[4309] The projects targets children working in the following sectors: commercial agriculture, commercial sexual exploitation, domestic workers, the informal sector and street workers. See ILO-IPEC, Building the Foundations for Eliminating the Worst Forms of Child Labor in Anglophone Africa, project document, RAF/02/P51/USA, Geneva, September 2002. See ILO-IPEC, East Africa Commercial Agriculture, project document. See also ILO-IPEC, National Program on the Elimination of Child Labour in Zambia, project document, ZAM/99/05/060, Geneva, September 1999.

[4310] The USD 532,000 program is funded by the Canadian government and is also being implemented in Kenya, Ghana, Tanzania, and Uganda. See ILO-IPEC, Active IPEC Projects as at 1 May 2004, Geneva, August 2004.

[4311] The 1996 "Educating Our Future" policy calls for, among other educational system improvements, increasing the provision of basic schooling from 7 to 9 years for all children. See ILO-IPEC and Republic of Zambia Central Statistics Office, Zambia 1999 Child Labor Survey, 3. See also UN, Common Country Assessment – Zambia 2000, 49. The policy calls for universal primary education by 2005 and universal access to nine years of basic education for all children by 2015. See Geoffrey Lungwangwa, Education for All 2000 Assessment: Descriptive Section, Ministry of Education, Republic of Zambia, Lusaka, September 1999; available from http://www2.unesco.org/wef/countryreports/zambia/rapport_1.html.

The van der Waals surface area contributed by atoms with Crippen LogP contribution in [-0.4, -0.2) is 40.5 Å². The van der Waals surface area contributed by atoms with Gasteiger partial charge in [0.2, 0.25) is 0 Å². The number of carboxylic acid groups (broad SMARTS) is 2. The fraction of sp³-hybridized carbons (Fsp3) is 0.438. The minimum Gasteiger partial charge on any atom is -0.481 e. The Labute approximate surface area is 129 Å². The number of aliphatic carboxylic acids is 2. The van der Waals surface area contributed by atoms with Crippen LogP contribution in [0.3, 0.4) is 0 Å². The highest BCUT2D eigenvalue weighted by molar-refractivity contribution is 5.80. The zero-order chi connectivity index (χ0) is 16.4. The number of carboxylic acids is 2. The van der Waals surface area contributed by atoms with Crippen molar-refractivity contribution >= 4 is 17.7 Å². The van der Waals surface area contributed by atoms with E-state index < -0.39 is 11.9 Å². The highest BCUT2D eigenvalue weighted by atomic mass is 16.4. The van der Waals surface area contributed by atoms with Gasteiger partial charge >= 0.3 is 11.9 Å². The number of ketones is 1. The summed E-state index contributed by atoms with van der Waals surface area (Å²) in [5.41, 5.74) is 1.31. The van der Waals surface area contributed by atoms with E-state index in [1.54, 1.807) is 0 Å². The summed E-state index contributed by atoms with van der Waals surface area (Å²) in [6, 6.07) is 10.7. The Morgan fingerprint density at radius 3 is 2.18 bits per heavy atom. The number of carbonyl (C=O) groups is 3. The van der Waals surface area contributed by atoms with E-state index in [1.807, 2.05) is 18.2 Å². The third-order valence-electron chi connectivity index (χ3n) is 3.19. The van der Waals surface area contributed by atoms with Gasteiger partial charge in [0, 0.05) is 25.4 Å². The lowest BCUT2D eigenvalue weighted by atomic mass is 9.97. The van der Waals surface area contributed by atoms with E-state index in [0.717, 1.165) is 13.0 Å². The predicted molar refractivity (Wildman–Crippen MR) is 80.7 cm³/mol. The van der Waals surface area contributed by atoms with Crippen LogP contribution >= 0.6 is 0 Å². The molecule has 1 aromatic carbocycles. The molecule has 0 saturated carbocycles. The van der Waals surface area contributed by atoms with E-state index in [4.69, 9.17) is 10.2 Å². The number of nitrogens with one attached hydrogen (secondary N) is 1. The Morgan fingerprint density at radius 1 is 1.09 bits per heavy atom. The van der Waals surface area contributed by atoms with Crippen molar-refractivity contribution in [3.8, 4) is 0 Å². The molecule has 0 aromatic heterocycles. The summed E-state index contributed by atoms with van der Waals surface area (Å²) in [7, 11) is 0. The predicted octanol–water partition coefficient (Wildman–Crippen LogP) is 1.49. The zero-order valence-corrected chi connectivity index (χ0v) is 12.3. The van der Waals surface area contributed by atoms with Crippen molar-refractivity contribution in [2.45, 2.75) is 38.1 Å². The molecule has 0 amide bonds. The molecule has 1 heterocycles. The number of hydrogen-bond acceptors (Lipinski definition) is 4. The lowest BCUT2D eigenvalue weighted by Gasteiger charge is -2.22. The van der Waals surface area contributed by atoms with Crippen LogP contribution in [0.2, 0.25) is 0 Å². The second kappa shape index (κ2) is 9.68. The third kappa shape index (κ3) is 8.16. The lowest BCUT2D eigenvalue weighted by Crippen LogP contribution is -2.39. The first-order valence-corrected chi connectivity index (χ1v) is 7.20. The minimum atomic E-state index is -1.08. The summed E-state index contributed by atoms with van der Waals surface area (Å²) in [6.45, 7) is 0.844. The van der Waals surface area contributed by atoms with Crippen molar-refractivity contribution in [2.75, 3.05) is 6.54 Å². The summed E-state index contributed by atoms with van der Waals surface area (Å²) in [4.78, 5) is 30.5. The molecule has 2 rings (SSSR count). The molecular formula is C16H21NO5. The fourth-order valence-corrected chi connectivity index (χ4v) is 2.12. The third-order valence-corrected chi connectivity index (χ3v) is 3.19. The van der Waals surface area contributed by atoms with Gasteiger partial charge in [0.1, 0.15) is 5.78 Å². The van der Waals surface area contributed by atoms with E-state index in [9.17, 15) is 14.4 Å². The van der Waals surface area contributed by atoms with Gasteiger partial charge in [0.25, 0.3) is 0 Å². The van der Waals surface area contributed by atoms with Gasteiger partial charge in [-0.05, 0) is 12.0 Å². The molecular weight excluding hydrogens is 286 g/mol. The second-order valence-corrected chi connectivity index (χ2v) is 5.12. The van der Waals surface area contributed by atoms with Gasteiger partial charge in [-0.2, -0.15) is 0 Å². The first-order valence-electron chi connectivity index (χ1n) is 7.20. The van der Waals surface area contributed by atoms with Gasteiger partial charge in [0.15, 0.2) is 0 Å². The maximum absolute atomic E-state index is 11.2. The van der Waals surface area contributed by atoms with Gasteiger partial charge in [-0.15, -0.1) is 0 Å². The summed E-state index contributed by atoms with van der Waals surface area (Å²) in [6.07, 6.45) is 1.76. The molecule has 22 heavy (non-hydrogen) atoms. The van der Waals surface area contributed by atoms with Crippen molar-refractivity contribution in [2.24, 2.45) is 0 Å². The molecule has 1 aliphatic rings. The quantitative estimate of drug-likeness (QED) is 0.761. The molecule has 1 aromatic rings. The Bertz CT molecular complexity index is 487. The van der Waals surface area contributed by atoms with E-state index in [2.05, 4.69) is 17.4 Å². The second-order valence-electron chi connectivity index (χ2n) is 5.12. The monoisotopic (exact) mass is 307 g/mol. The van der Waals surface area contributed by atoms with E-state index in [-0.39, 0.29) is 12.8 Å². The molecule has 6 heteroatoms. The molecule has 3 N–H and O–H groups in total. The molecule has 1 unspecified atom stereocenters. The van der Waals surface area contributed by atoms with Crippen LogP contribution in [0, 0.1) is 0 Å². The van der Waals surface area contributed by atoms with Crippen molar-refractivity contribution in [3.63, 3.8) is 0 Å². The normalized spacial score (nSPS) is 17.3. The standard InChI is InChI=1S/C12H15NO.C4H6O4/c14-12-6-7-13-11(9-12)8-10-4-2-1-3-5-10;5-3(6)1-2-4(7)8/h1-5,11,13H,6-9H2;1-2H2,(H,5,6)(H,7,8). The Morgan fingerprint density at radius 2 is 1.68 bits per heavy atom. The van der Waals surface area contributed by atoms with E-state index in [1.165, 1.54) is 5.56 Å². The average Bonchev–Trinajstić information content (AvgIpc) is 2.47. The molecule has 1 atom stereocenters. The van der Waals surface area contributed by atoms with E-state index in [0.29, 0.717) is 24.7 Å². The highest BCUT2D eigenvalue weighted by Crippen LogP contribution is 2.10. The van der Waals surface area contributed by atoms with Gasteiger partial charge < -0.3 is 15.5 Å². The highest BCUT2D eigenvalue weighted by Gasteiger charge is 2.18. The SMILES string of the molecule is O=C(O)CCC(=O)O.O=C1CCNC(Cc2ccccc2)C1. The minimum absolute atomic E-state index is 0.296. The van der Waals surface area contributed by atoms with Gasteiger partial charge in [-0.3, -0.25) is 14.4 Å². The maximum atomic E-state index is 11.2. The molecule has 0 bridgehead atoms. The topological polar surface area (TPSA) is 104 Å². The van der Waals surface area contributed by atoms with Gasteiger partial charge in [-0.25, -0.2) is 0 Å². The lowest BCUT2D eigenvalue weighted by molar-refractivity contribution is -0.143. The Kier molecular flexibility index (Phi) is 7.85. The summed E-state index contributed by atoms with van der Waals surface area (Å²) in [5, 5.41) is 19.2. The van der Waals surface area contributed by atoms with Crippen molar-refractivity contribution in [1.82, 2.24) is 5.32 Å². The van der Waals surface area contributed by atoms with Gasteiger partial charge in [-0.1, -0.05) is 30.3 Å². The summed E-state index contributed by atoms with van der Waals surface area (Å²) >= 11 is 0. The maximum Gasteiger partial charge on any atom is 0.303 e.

[4312] BESSIP began in 1999 and will continue through 2005 with a total of USD 340 million in funding (USD 167 million coming from the government of Zambia). See Government of the Republic of Zambia Ministry of Finance and Economic Development, Interim Poverty Reduction Strategy Paper, Lusaka, July 7, 2000, Section 24. Child laborers are mentioned as a specific target group in both the national education policy and BESSIP. See U.S. Embassy-Lusaka, electronic communication to USDOL official, October 29, 2003.

[4313] U.S. Embassy-Lusaka, unclassified telegram no. 1097.